Petro’s most significant challenge to US policymakers is his migration proposal. Petro presents a quid pro quo, asking the United States to grant Colombian citizens who entered illegally a temporary status called Deferred Enforced Departure. In return, Colombia would allow more than two million Venezuelan refugees to remain in Colombia. Colombia’s ambassador to the United States, Gilberto Murillo Urrutia, wrote in a letter to Secretary of State Tony Blinken, “Migration is a regional issue that should be addressed under the principle of shared responsibility, strengthening regional cooperation to ensure migratory regularization.” In other words, the Colombians view migration as a challenge for the Americas collectively.
If Colombia keeps millions of Venezuelans from moving northward, the US government should delay the deportation of Colombian nationals. It is unclear how many Colombians are illegally in the United States now. There is also a legitimate concern that a protective status would encourage more Colombian nationals to attempt to cross the US border. Without accurate data, it isn’t possible to know how much of a concession granting Deferred Enforced Departure status would be. Still, according to Customs and Border Protection Data, in the fiscal year 2022, there were 130,971 encounters with Colombians at the border. Considering that Colombia is already granting protections to Venezuelan refugees, it is unlikely Petro would make a drastic policy reversal just because the United States refused to give Deferred Enforced Departure status to Colombians. However, it would be a “good faith” move for the United States to agree to Petro’s proposal, hoping to encourage future collaboration on migration in the region.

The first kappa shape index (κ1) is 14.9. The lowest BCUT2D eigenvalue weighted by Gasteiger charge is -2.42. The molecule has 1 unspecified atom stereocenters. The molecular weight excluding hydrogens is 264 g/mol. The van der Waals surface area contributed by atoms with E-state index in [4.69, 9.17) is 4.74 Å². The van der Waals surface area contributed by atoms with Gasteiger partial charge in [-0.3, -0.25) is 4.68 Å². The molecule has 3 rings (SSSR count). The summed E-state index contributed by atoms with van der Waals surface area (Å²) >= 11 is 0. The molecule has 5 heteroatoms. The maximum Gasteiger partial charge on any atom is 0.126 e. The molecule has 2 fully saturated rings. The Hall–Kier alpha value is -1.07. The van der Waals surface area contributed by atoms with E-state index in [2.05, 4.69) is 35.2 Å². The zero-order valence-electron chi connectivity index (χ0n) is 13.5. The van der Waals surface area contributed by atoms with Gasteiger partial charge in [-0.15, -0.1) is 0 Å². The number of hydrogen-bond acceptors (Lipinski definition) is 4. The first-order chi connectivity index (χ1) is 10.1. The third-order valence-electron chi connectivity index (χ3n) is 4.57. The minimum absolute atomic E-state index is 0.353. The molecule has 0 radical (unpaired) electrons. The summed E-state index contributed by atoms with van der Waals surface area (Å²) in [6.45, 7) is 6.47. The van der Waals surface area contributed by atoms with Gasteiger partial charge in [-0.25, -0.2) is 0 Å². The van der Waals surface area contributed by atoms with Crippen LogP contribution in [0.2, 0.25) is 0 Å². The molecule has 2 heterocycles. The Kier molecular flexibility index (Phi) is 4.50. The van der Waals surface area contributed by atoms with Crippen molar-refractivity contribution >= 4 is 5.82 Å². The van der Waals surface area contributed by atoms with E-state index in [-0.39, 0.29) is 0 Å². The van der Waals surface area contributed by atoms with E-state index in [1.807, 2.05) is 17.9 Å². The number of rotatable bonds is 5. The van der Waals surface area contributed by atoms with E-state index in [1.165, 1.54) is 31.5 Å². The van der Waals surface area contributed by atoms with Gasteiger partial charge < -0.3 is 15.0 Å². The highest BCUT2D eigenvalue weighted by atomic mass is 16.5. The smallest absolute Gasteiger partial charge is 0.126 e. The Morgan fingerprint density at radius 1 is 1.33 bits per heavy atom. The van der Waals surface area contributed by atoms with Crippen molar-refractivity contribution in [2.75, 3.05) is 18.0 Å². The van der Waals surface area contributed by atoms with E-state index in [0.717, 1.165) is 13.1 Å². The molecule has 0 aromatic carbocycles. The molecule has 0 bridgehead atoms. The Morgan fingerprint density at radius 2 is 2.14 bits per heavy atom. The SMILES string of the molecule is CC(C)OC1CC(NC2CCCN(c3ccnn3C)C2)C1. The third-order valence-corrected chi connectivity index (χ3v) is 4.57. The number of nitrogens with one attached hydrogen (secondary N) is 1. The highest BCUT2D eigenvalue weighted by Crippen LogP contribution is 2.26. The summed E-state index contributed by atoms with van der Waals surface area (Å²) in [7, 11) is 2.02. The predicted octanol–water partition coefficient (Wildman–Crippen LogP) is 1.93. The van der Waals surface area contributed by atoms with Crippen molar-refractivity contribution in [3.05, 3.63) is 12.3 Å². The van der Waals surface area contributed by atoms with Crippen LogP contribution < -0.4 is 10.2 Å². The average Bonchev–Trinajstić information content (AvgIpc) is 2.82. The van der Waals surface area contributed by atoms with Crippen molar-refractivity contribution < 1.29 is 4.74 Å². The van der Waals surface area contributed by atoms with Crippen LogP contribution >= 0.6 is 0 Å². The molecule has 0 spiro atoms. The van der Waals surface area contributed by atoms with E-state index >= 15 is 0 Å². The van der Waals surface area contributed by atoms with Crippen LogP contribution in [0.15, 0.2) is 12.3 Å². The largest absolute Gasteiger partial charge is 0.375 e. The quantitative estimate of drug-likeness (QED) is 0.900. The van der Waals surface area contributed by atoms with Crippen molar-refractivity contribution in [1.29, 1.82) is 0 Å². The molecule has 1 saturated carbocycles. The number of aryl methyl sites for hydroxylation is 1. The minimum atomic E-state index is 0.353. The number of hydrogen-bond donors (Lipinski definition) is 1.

While this metamorphosis of the US-Colombian relationship is unsettling for anyone reassured by continuity, US policymakers would be wise to shift with Petro’s new direction. In August 2022, the Biden administration appeared to be digging in its heels, releasing a statement that the continuation of US drug interdiction in Colombia was necessary. By October 2022, Blinken’s office posted a fact sheet that was vague regarding specific counter-narcotics action but emphasized harmony in the US-Colombian relationship. How this dynamic will continue to unfold remains to be seen.
Lucy Santora is a former Marcellus Policy Fellow at the John Quincy Adams Society.